The Most Popular Baby Girl Names Of 2018 So Far

What baby girl names do you associate with different eras throughout human history? Whether it's the Adeline, Clara, and Clementine of the early 1900s, the Mary and Jane of the 1950s, the Heather and Jennifer of the 1970s, or the Jessica and Ashley of the 1990s, popular names define generations just as much as unique ones do. 

In the present day and age, however, popular names are unique names, and they're more beautiful — and more versatile — than ever. Though the elegant retro names of days gone by are making a comeback, unique musical names are also all the rage, and a mixture of symbolism, classic beauty, and quirkiness appears to be defining the most sought-after monikers of the times we live in.

So whether you're planning on naming your little one after a mythological goddess or are just curious to see what names parents are gaga for nowadays, read on.


With its meaning of "universal," or "whole," the lovely, timeless old-fashioned baby girl name Emma is presently the number one name in the country, according to Baby Center's stats and data — and has been so since 2017. 

With parallels in the form of the popular Emily and the equally alluring (and old-fashioned) Emmeline, Emma is widely associated with many celebrities, like Harry Potter star Emma Watson and Howards End star Emma Thompson. The name has notable literary associations, as well, from Jane Austen's Emma to heroine Emma Bovary of Madame Bovary fame.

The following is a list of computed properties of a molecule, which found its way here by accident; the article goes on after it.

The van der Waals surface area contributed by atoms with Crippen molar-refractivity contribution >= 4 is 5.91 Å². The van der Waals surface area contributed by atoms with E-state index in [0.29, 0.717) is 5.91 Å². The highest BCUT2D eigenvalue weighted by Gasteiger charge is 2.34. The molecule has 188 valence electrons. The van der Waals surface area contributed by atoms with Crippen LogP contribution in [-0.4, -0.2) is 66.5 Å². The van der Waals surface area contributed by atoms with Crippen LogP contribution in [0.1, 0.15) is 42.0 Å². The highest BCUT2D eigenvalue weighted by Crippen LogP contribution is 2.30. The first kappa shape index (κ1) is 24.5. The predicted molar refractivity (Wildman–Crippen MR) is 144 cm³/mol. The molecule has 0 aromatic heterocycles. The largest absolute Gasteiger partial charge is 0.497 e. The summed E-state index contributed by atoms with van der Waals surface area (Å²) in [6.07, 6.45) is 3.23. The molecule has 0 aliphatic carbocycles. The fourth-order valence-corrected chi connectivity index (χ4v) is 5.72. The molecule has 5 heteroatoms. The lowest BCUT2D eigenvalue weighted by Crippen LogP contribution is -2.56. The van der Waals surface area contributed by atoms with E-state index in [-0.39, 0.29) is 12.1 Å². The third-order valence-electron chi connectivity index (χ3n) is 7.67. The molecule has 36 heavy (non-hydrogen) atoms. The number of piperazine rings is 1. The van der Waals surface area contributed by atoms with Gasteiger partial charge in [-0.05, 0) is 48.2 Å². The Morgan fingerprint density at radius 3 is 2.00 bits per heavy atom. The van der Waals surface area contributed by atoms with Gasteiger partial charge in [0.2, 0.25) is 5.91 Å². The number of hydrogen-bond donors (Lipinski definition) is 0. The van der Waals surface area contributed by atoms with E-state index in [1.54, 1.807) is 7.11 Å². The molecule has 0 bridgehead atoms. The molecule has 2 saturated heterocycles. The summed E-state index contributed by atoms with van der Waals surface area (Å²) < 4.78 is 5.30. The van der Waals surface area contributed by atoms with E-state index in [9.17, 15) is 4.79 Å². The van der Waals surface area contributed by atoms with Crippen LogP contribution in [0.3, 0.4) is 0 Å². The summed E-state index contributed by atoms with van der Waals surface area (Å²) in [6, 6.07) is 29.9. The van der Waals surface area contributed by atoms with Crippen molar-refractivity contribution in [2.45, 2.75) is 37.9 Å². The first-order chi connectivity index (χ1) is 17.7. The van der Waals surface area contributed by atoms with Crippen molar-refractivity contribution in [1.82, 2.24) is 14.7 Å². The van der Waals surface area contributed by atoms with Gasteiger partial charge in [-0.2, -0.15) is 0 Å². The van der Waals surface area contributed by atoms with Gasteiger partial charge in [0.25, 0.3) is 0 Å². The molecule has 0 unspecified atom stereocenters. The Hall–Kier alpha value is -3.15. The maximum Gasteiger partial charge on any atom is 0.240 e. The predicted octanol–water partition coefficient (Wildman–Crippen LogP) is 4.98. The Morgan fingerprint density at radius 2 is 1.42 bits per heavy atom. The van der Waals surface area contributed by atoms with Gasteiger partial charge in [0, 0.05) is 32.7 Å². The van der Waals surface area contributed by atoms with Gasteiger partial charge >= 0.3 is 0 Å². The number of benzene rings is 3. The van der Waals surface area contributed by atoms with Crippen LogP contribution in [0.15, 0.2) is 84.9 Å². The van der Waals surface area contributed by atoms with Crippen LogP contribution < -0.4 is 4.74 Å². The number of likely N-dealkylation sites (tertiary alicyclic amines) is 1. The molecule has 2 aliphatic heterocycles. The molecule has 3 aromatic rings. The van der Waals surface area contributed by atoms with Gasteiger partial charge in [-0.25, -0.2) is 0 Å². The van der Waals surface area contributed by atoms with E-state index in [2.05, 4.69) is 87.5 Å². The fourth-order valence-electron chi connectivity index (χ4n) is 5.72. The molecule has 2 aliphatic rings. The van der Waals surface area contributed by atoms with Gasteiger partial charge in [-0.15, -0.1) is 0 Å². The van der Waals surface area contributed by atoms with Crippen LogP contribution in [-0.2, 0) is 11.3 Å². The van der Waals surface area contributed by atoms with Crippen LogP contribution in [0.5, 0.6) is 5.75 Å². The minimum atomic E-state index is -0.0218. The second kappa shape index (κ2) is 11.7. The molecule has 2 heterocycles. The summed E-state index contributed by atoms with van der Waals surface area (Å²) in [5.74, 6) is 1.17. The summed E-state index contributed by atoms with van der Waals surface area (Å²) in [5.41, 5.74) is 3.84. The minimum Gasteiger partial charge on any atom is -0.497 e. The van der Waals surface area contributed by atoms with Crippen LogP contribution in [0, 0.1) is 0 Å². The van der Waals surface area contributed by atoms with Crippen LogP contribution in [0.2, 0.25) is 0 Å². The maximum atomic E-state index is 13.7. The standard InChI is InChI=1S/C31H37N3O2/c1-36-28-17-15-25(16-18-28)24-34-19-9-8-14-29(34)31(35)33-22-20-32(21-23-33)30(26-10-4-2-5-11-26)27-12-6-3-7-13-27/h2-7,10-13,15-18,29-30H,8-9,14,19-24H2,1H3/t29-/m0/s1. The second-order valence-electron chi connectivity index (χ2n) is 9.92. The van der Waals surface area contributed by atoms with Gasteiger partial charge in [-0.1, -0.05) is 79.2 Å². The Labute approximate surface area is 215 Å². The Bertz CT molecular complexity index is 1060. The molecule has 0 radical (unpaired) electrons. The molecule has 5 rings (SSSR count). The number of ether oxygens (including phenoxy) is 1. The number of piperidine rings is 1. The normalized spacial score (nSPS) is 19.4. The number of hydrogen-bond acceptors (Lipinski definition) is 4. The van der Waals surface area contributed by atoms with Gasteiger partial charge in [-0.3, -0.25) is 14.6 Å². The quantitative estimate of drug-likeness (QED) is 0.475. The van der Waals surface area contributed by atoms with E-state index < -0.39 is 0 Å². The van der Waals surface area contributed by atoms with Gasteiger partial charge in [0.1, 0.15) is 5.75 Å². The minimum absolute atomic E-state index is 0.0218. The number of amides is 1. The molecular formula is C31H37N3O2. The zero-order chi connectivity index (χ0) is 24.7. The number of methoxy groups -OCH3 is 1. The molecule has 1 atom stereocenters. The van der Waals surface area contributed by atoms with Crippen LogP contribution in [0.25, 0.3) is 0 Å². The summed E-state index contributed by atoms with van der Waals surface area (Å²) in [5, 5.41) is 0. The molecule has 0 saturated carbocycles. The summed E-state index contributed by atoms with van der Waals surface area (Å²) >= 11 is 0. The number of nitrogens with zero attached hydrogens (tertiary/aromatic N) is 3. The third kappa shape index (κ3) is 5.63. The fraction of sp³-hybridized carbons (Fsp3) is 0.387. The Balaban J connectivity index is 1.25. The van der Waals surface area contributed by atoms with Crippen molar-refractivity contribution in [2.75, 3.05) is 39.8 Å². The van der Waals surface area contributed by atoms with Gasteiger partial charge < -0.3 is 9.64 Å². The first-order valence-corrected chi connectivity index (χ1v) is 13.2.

Though the name's popularity was considerable in the late 1800s, it went largely out of vogue circa the 1930s through the 1980s, and is now steadily on the rise again. Moreover, though it sounds contemporary (as in, only a couple of centuries old), the name is actually far older than its elegant Victorian parlor-and-waltz sound suggests, as evinced by the reign of Viking Queen Emma of Normandy in the year 1002.


This beautiful name seems to have almost universal connotations of sophistication and intelligence. One of Olivia's first appearances was in Shakespeare's Twelfth Night, and its meaning (distilled from its male variant Oliver) of "olive tree" gives it a symbolic Biblical kind of quality, as well. 

According to Baby Center, Olivia has been holding steady as the country's second most popular girl's name since 2015. In popular culture, many people may associate the name with Olivia Hussey, star of Franco Zeffirelli's celebrated 1968 adaptation of Romeo and Juliet (Shakespeare, again), or perhaps with Grease star and Australian singer Olivia Newton-John